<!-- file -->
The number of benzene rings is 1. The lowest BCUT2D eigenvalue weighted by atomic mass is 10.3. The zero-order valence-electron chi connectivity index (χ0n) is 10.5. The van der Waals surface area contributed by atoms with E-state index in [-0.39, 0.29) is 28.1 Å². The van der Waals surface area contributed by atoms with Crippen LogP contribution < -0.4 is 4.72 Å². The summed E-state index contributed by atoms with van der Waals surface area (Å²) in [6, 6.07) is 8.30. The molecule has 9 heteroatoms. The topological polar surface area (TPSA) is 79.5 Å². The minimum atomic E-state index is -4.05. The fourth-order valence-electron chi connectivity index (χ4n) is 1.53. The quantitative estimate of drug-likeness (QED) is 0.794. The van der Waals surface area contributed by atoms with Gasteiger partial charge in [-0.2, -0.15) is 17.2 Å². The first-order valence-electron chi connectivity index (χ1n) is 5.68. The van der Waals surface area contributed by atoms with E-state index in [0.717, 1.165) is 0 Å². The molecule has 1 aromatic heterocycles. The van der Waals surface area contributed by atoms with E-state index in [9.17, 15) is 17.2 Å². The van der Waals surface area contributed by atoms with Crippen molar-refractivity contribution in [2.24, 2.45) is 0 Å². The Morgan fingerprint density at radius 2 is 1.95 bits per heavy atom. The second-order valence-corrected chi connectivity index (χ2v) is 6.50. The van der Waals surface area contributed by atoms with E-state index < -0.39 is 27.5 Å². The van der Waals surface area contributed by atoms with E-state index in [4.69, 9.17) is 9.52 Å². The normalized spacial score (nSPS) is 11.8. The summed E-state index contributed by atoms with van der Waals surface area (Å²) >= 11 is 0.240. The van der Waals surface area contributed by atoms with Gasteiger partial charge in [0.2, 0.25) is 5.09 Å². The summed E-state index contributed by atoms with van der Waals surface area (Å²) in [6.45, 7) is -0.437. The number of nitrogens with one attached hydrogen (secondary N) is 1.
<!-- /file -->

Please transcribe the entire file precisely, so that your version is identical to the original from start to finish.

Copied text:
The number of benzene rings is 1. The lowest BCUT2D eigenvalue weighted by atomic mass is 10.3. The zero-order valence-electron chi connectivity index (χ0n) is 10.5. The van der Waals surface area contributed by atoms with E-state index in [-0.39, 0.29) is 28.1 Å². The van der Waals surface area contributed by atoms with Crippen LogP contribution < -0.4 is 4.72 Å². The summed E-state index contributed by atoms with van der Waals surface area (Å²) in [6, 6.07) is 8.30. The molecule has 9 heteroatoms. The topological polar surface area (TPSA) is 79.5 Å². The minimum atomic E-state index is -4.05. The fourth-order valence-electron chi connectivity index (χ4n) is 1.53. The quantitative estimate of drug-likeness (QED) is 0.794. The van der Waals surface area contributed by atoms with Gasteiger partial charge in [-0.2, -0.15) is 17.2 Å². The first-order valence-electron chi connectivity index (χ1n) is 5.68. The van der Waals surface area contributed by atoms with E-state index in [0.717, 1.165) is 0 Å². The molecule has 1 aromatic heterocycles. The van der Waals surface area contributed by atoms with E-state index in [9.17, 15) is 17.2 Å². The van der Waals surface area contributed by atoms with Crippen molar-refractivity contribution in [2.24, 2.45) is 0 Å². The Morgan fingerprint density at radius 2 is 1.95 bits per heavy atom. The second-order valence-corrected chi connectivity index (χ2v) is 6.50. The van der Waals surface area contributed by atoms with E-state index < -0.39 is 27.5 Å². The van der Waals surface area contributed by atoms with E-state index in [4.69, 9.17) is 9.52 Å². The normalized spacial score (nSPS) is 11.8. The summed E-state index contributed by atoms with van der Waals surface area (Å²) >= 11 is 0.240. The van der Waals surface area contributed by atoms with Gasteiger partial charge in [0.2, 0.25) is 5.09 Å². The summed E-state index contributed by atoms with van der Waals surface area (Å²) in [6.45, 7) is -0.437. The number of nitrogens with one attached hydrogen (secondary N) is 1.